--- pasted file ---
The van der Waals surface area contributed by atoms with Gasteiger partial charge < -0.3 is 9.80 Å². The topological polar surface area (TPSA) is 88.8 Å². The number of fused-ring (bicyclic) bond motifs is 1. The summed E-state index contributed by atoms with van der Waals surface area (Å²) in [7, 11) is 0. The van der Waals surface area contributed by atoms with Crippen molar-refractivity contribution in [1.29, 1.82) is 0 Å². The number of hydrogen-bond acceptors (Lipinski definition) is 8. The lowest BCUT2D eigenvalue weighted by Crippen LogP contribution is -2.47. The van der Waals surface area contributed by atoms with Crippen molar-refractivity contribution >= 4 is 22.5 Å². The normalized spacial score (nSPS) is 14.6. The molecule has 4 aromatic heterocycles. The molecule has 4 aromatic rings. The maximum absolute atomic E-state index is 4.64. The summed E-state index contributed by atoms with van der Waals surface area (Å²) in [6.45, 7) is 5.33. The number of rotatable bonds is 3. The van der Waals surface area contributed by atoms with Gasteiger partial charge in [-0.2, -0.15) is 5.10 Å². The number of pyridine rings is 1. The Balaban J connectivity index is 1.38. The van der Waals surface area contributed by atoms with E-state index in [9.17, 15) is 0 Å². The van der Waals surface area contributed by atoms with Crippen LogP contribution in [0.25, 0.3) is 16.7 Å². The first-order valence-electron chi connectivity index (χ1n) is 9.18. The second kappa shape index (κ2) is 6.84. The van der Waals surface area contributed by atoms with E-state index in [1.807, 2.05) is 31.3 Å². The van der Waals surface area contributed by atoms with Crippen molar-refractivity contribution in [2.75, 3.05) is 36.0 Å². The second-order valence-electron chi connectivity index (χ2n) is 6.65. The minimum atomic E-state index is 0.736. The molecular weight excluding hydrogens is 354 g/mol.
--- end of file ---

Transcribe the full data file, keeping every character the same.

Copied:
The van der Waals surface area contributed by atoms with Gasteiger partial charge < -0.3 is 9.80 Å². The topological polar surface area (TPSA) is 88.8 Å². The number of fused-ring (bicyclic) bond motifs is 1. The summed E-state index contributed by atoms with van der Waals surface area (Å²) in [7, 11) is 0. The van der Waals surface area contributed by atoms with Crippen molar-refractivity contribution in [1.29, 1.82) is 0 Å². The number of hydrogen-bond acceptors (Lipinski definition) is 8. The lowest BCUT2D eigenvalue weighted by Crippen LogP contribution is -2.47. The van der Waals surface area contributed by atoms with Crippen molar-refractivity contribution >= 4 is 22.5 Å². The normalized spacial score (nSPS) is 14.6. The molecule has 4 aromatic heterocycles. The molecule has 4 aromatic rings. The maximum absolute atomic E-state index is 4.64. The summed E-state index contributed by atoms with van der Waals surface area (Å²) in [6.45, 7) is 5.33. The number of rotatable bonds is 3. The van der Waals surface area contributed by atoms with Gasteiger partial charge in [-0.2, -0.15) is 5.10 Å². The number of pyridine rings is 1. The Balaban J connectivity index is 1.38. The van der Waals surface area contributed by atoms with E-state index in [9.17, 15) is 0 Å². The van der Waals surface area contributed by atoms with Crippen LogP contribution in [0.25, 0.3) is 16.7 Å². The first-order valence-electron chi connectivity index (χ1n) is 9.18. The second kappa shape index (κ2) is 6.84. The van der Waals surface area contributed by atoms with E-state index in [1.807, 2.05) is 31.3 Å². The van der Waals surface area contributed by atoms with Crippen molar-refractivity contribution in [2.75, 3.05) is 36.0 Å². The second-order valence-electron chi connectivity index (χ2n) is 6.65. The minimum atomic E-state index is 0.736. The molecular weight excluding hydrogens is 354 g/mol.